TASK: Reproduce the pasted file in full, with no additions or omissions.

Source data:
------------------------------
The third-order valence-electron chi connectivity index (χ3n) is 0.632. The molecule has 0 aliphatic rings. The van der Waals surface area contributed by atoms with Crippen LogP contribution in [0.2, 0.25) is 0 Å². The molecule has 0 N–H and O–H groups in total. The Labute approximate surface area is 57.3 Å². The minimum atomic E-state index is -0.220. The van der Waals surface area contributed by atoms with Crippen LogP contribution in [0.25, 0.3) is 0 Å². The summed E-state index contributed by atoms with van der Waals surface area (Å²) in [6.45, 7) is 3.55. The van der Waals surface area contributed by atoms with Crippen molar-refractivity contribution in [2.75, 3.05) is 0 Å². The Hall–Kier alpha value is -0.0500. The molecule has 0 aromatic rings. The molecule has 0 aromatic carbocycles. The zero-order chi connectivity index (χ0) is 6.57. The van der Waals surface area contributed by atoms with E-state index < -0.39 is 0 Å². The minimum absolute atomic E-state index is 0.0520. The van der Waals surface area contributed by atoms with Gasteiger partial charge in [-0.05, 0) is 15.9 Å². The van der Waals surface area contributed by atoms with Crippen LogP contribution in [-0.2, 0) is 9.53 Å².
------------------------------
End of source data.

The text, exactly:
The third-order valence-electron chi connectivity index (χ3n) is 0.632. The molecule has 0 aliphatic rings. The van der Waals surface area contributed by atoms with Crippen LogP contribution in [0.2, 0.25) is 0 Å². The molecule has 0 N–H and O–H groups in total. The Labute approximate surface area is 57.3 Å². The minimum atomic E-state index is -0.220. The van der Waals surface area contributed by atoms with Crippen LogP contribution in [0.25, 0.3) is 0 Å². The summed E-state index contributed by atoms with van der Waals surface area (Å²) in [6.45, 7) is 3.55. The van der Waals surface area contributed by atoms with Crippen molar-refractivity contribution in [2.75, 3.05) is 0 Å². The Hall–Kier alpha value is -0.0500. The molecule has 0 aromatic rings. The molecule has 0 aromatic carbocycles. The zero-order chi connectivity index (χ0) is 6.57. The van der Waals surface area contributed by atoms with E-state index < -0.39 is 0 Å². The minimum absolute atomic E-state index is 0.0520. The van der Waals surface area contributed by atoms with Gasteiger partial charge in [-0.05, 0) is 15.9 Å². The van der Waals surface area contributed by atoms with Crippen LogP contribution in [-0.2, 0) is 9.53 Å².